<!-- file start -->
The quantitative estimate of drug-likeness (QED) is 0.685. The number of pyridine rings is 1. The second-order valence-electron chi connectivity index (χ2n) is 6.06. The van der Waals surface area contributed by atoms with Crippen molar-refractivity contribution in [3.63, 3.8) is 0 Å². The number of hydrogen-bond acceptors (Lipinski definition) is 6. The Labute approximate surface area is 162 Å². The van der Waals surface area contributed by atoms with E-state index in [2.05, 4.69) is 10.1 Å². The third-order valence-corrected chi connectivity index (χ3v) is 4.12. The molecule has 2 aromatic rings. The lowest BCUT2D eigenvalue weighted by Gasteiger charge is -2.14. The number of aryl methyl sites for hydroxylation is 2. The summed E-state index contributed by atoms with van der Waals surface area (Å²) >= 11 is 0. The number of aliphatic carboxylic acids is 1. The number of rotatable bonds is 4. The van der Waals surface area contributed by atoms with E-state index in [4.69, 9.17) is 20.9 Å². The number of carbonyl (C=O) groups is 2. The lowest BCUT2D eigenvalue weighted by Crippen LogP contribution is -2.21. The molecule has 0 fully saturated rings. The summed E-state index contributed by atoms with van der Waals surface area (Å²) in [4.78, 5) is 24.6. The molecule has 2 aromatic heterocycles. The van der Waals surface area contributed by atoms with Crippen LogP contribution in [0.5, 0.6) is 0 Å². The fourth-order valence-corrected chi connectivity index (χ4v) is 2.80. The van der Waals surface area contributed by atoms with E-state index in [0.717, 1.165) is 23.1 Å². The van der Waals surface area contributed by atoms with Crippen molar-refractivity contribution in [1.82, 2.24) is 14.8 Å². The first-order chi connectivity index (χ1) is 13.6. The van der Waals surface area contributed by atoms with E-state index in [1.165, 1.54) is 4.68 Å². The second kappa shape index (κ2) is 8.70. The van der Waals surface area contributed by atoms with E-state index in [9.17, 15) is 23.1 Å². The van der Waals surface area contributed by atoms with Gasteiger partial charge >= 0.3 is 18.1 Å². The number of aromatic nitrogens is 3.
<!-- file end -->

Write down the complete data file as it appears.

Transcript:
The quantitative estimate of drug-likeness (QED) is 0.685. The number of pyridine rings is 1. The second-order valence-electron chi connectivity index (χ2n) is 6.06. The van der Waals surface area contributed by atoms with Crippen molar-refractivity contribution in [3.63, 3.8) is 0 Å². The number of hydrogen-bond acceptors (Lipinski definition) is 6. The Labute approximate surface area is 162 Å². The van der Waals surface area contributed by atoms with E-state index in [2.05, 4.69) is 10.1 Å². The third-order valence-corrected chi connectivity index (χ3v) is 4.12. The molecule has 2 aromatic rings. The lowest BCUT2D eigenvalue weighted by Gasteiger charge is -2.14. The number of aryl methyl sites for hydroxylation is 2. The summed E-state index contributed by atoms with van der Waals surface area (Å²) >= 11 is 0. The number of aliphatic carboxylic acids is 1. The number of rotatable bonds is 4. The van der Waals surface area contributed by atoms with E-state index in [4.69, 9.17) is 20.9 Å². The number of carbonyl (C=O) groups is 2. The lowest BCUT2D eigenvalue weighted by Crippen LogP contribution is -2.21. The molecule has 0 fully saturated rings. The summed E-state index contributed by atoms with van der Waals surface area (Å²) in [4.78, 5) is 24.6. The molecule has 2 aromatic heterocycles. The van der Waals surface area contributed by atoms with Crippen LogP contribution in [0.5, 0.6) is 0 Å². The fourth-order valence-corrected chi connectivity index (χ4v) is 2.80. The van der Waals surface area contributed by atoms with E-state index in [0.717, 1.165) is 23.1 Å². The van der Waals surface area contributed by atoms with Crippen molar-refractivity contribution in [1.82, 2.24) is 14.8 Å². The first-order chi connectivity index (χ1) is 13.6. The van der Waals surface area contributed by atoms with E-state index in [1.165, 1.54) is 4.68 Å². The second kappa shape index (κ2) is 8.70. The van der Waals surface area contributed by atoms with E-state index in [9.17, 15) is 23.1 Å². The van der Waals surface area contributed by atoms with Gasteiger partial charge >= 0.3 is 18.1 Å². The number of aromatic nitrogens is 3.